Vaporized Foil Actuator Welding technique from OSU uses 80% less energy and delivers bonds 50% stronger; joining dissimilar materials
30 October 2015
Engineers at The Ohio State University have developed a new welding technique—Vaporized Foil Actuator Welding (VFAW)—that consumes 80% less energy than a common welding technique, yet creates bonds that are 50% stronger. The new technique could have a significant impact on the auto industry, which is poised to offer new cars which combine traditional heavy steel parts with lighter, alternative metals to reduce vehicle weight.
Glenn Daehn, professor of materials science and engineering at Ohio State, who helped develop the new technique, explained the new process in a keynote address at the recent Materials Science & Technology 2015 meeting. The Materials Science & Engineering annual meeting is organized by the American Ceramic Society, the Association for Iron & Steel Technology, ASM International, and the Minerals, Metals & Materials Society.
Despite recent advances in materials design, alternative metals still pose a challenge to manufacturers in practice. Many are considered un-weldable by traditional means, in part because high heat and re-solidification weaken them, said Daehn.
Materials have gotten stronger, but welds haven’t. We can design metals with intricate microstructures, but we destroy the microstructure when we weld.—Professor Daehn
|A diagram showing vaporized foil actuator welding, a technique developed at The Ohio State University. Image by Glenn Daehn, courtesy of The Ohio State University. Click to enlarge.|
In commonly used resistance spot welding, manufacturers pass a high electrical current through pieces of metal, so that the metals’ natural electrical resistance generates heat that partially melts them together and forms a weld. However, generating high currents consumes a great deal of energy, and the melted portions of metal are never as strong afterward as they were before.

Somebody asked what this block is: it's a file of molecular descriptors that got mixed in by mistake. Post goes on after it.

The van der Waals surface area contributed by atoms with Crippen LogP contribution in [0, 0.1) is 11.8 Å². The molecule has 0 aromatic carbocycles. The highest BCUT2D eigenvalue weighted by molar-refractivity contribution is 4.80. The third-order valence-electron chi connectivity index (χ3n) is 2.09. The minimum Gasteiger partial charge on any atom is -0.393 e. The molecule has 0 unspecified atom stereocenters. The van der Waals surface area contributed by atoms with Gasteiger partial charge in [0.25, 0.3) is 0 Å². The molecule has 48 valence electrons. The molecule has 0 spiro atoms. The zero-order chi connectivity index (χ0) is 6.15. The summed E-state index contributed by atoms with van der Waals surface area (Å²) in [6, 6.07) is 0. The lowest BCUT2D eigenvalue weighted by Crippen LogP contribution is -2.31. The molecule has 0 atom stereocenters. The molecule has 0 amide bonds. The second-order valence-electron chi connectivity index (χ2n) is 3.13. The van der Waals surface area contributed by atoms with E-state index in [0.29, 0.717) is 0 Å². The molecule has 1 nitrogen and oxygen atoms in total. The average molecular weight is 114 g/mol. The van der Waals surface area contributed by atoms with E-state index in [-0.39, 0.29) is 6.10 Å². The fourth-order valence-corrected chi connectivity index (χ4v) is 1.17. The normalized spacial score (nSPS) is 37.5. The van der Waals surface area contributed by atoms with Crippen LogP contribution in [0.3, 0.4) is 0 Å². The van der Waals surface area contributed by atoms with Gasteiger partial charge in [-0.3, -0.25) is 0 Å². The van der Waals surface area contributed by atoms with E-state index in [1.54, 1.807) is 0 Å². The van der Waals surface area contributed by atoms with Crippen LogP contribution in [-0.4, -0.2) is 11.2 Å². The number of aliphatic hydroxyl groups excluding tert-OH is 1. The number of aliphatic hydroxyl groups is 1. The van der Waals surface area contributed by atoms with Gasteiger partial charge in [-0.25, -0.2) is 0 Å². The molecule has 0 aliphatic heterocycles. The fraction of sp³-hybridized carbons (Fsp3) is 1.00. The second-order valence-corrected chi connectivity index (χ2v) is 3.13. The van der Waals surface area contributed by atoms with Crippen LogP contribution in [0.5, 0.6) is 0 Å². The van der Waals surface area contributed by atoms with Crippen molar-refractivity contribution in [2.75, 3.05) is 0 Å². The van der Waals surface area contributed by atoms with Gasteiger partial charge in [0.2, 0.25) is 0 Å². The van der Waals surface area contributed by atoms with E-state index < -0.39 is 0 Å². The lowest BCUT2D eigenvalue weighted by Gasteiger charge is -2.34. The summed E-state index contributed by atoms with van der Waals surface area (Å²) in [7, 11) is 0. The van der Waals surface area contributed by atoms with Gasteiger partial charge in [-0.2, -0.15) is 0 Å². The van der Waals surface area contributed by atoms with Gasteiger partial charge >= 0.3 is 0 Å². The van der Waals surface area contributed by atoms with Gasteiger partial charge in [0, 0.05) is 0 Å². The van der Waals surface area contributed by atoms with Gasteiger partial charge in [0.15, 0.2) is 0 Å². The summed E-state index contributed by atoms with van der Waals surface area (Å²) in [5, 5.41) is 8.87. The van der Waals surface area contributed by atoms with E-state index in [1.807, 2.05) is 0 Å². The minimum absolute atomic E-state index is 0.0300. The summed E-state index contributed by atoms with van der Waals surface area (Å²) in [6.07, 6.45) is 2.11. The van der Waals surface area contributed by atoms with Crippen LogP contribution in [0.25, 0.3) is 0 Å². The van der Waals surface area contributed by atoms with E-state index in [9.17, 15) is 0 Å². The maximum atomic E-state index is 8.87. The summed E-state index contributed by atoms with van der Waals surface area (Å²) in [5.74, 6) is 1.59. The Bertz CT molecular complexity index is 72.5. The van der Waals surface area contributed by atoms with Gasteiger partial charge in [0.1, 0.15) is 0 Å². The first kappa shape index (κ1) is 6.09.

Over the last decade, Daehn and his team have been trying to find ways around those problems. They’ve amassed more than half a dozen patents on a system called vaporized foil actuator welding.
The basic premise of VFAW is that when the energy deposition rate is very high, a thin conductor can be heated far above its energy of sublimation due to the constraint of inertial and magnetic forces. When these inertial forces let go, the conductor vaporizes and the stored energy is released as a pressure pulse. This pulse can push two metals together, bonding them.
In VFAW, a high-voltage capacitor bank creates a very short electrical pulse inside a thin piece of aluminum foil. Within microseconds, the foil vaporizes and a burst of hot gas pushes two pieces of metal together at speeds approaching thousands of miles per hour.
|Top: Microscope view of copper (top) welded to titanium (bottom) using VFA. |
Bottom: Microscope view of steel (top) welded to aluminum alloy (bottom) using VFA. Images by Glenn Daehn, courtesy of The Ohio State University. Click to enlarge.